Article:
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Posts Tagged ‘Epigenetics’


Deciphering the Epigenome

Curator: Larry H. Bernstein, MD, FCAP

 

UPDATED on 1/29/2016

 

RNA Epigenetics

DNA isn’t the only decorated nucleic acid in the cell. Modifications to RNA molecules are much more common and are critical for regulating diverse biological processes.

By Dan Dominissini, Chuan He and Gidi Rechavi | January 1, 2016

 

RNA SOUP: Newly transcribed messenger RNA exiting the nucleus via nuclear pores
© BENJAMIN CAMPILLO/SCIENCE SOURCE
http://www.the-scientist.com/January2016/feature2.jpg

For years, researchers described DNA and RNA as linear chains of four building blocks—the nucleotides A, G, C, and T for DNA; and A, G, C, and U for RNA. But these information molecules are much more than their core sequences. A variety of chemical modifications decorate the nucleic acids, increasing the alphabet of DNA to about a dozen known nucleotide variants. The alphabet of RNA is even more impressive, consisting of at least 140 alternative nucleotide forms. The different building blocks can affect the complementarity of the RNA molecules, alter their structure, and enable the binding of specific proteins that mediate various biochemical and cellular outcomes.

The large size of RNA’s vocabulary relative to that of DNA’s is not surprising. DNA is involved mainly with genetic information storage, while RNA molecules—mRNA, rRNA, tRNA, miRNA, and others—are engaged in diverse structural, catalytic, and regulatory activities, in addition to translating genes into proteins. RNA’s multitasking prowess, at the heart of the RNA World hypothesis implicating RNA as the first molecule of life, likely spurred the evolution of numerous modified nucleotides. This enabled the diversified complementarity and secondary structures that allow RNA species to specifically interact with other components of the cellular machinery such as DNA and proteins.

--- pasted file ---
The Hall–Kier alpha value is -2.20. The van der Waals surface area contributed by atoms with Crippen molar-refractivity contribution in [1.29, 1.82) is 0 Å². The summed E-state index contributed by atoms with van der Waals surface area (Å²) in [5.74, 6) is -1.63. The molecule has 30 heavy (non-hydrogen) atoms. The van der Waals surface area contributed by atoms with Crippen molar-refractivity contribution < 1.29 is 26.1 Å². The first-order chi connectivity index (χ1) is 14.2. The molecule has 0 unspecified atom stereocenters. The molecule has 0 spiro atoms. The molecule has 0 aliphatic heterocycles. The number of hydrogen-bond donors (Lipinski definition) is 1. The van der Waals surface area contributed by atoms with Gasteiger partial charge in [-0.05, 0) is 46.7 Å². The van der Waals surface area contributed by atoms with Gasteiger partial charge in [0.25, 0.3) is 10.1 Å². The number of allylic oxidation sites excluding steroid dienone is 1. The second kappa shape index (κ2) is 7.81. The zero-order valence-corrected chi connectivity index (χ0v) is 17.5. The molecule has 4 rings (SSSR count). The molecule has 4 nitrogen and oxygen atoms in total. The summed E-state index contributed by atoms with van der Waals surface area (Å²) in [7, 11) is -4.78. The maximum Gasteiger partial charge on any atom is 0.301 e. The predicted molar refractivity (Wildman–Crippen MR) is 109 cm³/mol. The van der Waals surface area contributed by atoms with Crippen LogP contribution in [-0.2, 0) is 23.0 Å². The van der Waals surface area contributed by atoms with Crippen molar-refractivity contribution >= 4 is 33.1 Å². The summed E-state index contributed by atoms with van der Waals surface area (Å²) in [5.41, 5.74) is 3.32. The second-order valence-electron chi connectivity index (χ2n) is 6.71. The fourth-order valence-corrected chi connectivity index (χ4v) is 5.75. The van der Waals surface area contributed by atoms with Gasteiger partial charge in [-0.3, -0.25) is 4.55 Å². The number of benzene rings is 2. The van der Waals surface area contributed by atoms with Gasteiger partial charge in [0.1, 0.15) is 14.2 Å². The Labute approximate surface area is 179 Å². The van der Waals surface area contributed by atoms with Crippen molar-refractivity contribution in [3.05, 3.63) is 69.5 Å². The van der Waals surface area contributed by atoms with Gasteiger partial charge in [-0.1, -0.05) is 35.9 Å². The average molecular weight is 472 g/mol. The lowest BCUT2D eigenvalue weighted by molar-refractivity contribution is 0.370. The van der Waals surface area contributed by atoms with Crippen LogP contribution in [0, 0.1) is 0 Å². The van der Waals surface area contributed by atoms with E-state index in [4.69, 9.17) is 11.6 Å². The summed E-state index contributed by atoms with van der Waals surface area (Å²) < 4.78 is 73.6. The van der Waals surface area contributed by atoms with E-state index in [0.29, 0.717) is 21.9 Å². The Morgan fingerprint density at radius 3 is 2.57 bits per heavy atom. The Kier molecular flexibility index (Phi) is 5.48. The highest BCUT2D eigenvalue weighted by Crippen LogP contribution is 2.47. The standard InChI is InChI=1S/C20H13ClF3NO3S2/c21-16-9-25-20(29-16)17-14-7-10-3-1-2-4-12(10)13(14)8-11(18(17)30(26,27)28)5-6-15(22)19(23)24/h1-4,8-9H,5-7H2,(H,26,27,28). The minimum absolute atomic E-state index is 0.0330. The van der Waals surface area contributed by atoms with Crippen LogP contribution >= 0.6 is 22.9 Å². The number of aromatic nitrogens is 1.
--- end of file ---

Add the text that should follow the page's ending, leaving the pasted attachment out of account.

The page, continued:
Methylating RNA

The nucleotide building blocks of RNA contain pyrimidine or purine rings, and each position of these rings can be chemically altered by the addition of various chemical groups. Most frequently, a methyl (–CH3) group is tacked on to the outside of the ring. Other chemical additions such as acetyl, isopentenyl, and threonylcarbamoyl are also found added to RNA bases.

Among the 140 modified RNA nucleotide variants identified, methylation of adenosine at the N6 position (m6A) is the most prevalent epigenetic mark in eukaryotic mRNA. Identified in bacterial rRNAs and tRNAs as early as the 1950s, this type of methylation was subsequently found in other RNA molecules, including mRNA, in animal and plant cells as well. In 1984, researchers identified a site that was specifically methylated—the 3′ untranslated region (UTR) of bovine prolactin mRNA.1 As more sites of m6A modification were identified, a consistent pattern emerged: the methylated A is preceded by A or G and followed by C (A/G—methylated A—C).

The alphabet of RNA consists of at least 140 alternative nucleotide forms.

Although the identification of m6A in RNA is 40 years old, until recently researchers lacked efficient molecular mapping and quantification methods to fully understand the functional implications of the modification. In 2012, we (D.D. and G.R.) combined the power of next-generation sequencing (NGS) with traditional antibody-mediated capture techniques to perform high-resolution transcriptome-wide mapping of m6A, an approach we termed m6A-seq.2 Briefly, the transcriptome is randomly fragmented and an anti-m6A antibody is used to fish out the methylated RNA fragments; the m6A-containing fragments are then sequenced and aligned to the genome, thus allowing us to locate the positions of methylation marks.

Analyzing the human transcriptome in this way, we identified more than 12,000 methylated sites in mRNA molecules derived from approximately 7,000 protein-coding genes. The transcripts of most expressed genes, in a variety of cell types, were shown to be methylated, indicating that m6A modifications are widespread. In addition, about 250 noncoding RNA sequences—including well-characterized long noncoding RNAs (lncRNAs), such as the XIST transcripts that have a key role in X-chromosome inactivation—are decorated by m6A. In almost all cases, the epigenetic mark was found on adenosines embedded in the predicted A/G—methylated A—C sequence. We found that this pattern was consistently preceded by an additional purine (A or G) and followed by a uracil (U), extending the known consensus sequence to A/G—A/G—methylated A—C—U.2